The first is that most good instruction is based on sound instructional theory and design. I think most e-learning developers would agree that many of the early attempts at e-learning were not based on a lot of e-learning-specific instructional research. I’m not saying that the industry created these programs in a vacuum, but the simple fact is that it was an emerging field, and little research existed. That has changed. Many researchers, such as Ruth Clark and others, have released very powerful data that is helping developers design better tools. It is in the CLO’s best interest to study and understand such theories and research. Unlike the brick-and-mortar days of training when you would walk into a training center and check things out, e-learning can be authored anywhere and by anyone. Sound and defendable instructional design needs to be at the core of any e-learning purchase or implementation.
A second issue regards aligning instruction and the use of its tools to the business outcomes of the learners, their departments and the organization at large. No learning methodology can be effective if it isn’t mapped to a measurable and relevant outcome. Our attempt at using the VCR was doomed to failure because we were confusing implementation with outcome. Addressing this issue will involve a lot of up-front work that training hasn’t always been involved with, or very good at. Again, I’m not saying that training hasn’t tried being more business-relevant, but it is an area that many training organizations have been closed out of, or not as involved in as they should be. E-learning has pushed many training departments to be much more engaged with the business units they support. Since e-learning can live at the desktop, learning has to be more focused and relevant if it is to survive. Early utilization numbers surrounding e-learning have taught us, among other things, that if the content is not outcome-focused, it simply doesn’t get used.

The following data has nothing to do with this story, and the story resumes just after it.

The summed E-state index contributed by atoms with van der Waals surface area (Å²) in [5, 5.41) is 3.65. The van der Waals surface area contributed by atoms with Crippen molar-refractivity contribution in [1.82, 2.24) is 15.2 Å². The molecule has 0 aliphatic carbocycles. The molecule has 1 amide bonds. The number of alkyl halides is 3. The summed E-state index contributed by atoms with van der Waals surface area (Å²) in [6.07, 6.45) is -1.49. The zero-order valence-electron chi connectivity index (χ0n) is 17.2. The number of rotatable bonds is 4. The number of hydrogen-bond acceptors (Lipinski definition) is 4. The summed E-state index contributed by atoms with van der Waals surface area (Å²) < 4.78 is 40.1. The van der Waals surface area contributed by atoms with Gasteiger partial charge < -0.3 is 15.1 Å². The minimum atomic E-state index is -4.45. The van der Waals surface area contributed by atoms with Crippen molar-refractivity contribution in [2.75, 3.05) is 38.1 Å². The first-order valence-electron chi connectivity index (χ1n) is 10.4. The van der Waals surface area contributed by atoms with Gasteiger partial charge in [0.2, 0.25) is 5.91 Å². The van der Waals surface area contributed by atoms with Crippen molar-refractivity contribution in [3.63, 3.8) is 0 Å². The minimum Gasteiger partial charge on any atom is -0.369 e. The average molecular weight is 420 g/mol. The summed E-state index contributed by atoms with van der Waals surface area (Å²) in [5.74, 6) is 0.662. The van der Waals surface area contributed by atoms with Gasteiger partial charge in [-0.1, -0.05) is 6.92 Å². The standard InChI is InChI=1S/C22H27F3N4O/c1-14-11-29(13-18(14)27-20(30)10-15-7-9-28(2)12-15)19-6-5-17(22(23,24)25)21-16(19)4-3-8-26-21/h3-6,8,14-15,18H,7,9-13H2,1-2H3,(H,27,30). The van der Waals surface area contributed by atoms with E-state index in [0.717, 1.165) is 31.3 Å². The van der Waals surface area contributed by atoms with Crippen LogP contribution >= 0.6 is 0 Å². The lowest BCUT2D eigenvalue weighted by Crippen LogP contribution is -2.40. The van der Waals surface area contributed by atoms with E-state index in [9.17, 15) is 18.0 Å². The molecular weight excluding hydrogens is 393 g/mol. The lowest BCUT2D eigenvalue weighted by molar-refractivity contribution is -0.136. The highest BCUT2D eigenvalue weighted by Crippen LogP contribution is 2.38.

A final issue to consider is the blending of this new tool with the old. Few, if any, educational tools, including the classroom, have been effective as the instructional tool that meets everyone’s learning needs. Because of the many e-learning tools that have emerged, the training industry is better positioned than ever to offer highly customized and tailored learning. E-learning should not be a replacement for existing methodologies, but should be seen as one more set of tools that makes the entire experience of learning that much more effective. Blending isn’t easy. As this article implies, it’s not good enough to simply offer many options and think that learners will choose effectively. In fact, some research implies that, if left to choose on their own, learners may make poor “tool” choices. It is up to each training department to help the organization define and adopt a blended-learning strategy that maps to its existing learning culture and outcomes. Only when these issues are considered ahead of the tools do effective blended-learning programs emerge.
The list of failed learning tools is long and illustrious. The question that needs to be asked is: How many of them failed because of the tool, and how many failed because of the way the training organization used them? A tool is only as good as the skilled carpenter who carries it. How schooled are we at using e-learning to build effective instruction? Only the outcome will tell.
Bob Mosher is the director, learning evangelism and strategy for Microsoft Learning. He has been an influential leader in the IT training space for more than 15 years. For more information, e-mail Bob at firstname.lastname@example.org.Filed under: Technology